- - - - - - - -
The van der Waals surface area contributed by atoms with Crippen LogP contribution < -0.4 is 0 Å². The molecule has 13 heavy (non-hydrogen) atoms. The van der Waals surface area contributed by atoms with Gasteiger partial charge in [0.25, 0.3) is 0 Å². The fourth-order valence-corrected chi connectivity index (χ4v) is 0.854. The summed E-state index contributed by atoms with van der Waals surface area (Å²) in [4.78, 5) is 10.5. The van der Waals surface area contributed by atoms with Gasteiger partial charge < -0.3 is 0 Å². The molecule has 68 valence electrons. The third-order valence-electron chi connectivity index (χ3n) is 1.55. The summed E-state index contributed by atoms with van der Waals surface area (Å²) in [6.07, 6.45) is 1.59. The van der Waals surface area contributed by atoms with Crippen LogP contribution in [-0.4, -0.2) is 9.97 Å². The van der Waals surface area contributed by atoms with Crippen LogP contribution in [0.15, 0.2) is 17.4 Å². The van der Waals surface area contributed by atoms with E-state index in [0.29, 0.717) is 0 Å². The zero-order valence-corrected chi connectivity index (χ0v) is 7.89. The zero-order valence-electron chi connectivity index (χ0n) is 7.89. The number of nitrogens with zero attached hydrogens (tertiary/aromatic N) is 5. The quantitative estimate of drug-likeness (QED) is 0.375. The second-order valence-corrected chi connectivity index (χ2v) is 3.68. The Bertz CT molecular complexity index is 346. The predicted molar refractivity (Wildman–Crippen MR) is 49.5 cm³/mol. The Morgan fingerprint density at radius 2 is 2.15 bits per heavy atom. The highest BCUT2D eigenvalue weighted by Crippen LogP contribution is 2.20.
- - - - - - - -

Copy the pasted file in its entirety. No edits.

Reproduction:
The van der Waals surface area contributed by atoms with Crippen LogP contribution < -0.4 is 0 Å². The molecule has 13 heavy (non-hydrogen) atoms. The van der Waals surface area contributed by atoms with Gasteiger partial charge in [0.25, 0.3) is 0 Å². The fourth-order valence-corrected chi connectivity index (χ4v) is 0.854. The summed E-state index contributed by atoms with van der Waals surface area (Å²) in [4.78, 5) is 10.5. The van der Waals surface area contributed by atoms with Gasteiger partial charge < -0.3 is 0 Å². The molecule has 68 valence electrons. The third-order valence-electron chi connectivity index (χ3n) is 1.55. The summed E-state index contributed by atoms with van der Waals surface area (Å²) in [6.07, 6.45) is 1.59. The van der Waals surface area contributed by atoms with Crippen LogP contribution in [-0.4, -0.2) is 9.97 Å². The van der Waals surface area contributed by atoms with Crippen LogP contribution in [0.15, 0.2) is 17.4 Å². The van der Waals surface area contributed by atoms with E-state index in [0.29, 0.717) is 0 Å². The zero-order valence-corrected chi connectivity index (χ0v) is 7.89. The zero-order valence-electron chi connectivity index (χ0n) is 7.89. The number of nitrogens with zero attached hydrogens (tertiary/aromatic N) is 5. The quantitative estimate of drug-likeness (QED) is 0.375. The second-order valence-corrected chi connectivity index (χ2v) is 3.68. The Bertz CT molecular complexity index is 346. The predicted molar refractivity (Wildman–Crippen MR) is 49.5 cm³/mol. The Morgan fingerprint density at radius 2 is 2.15 bits per heavy atom. The highest BCUT2D eigenvalue weighted by Crippen LogP contribution is 2.20.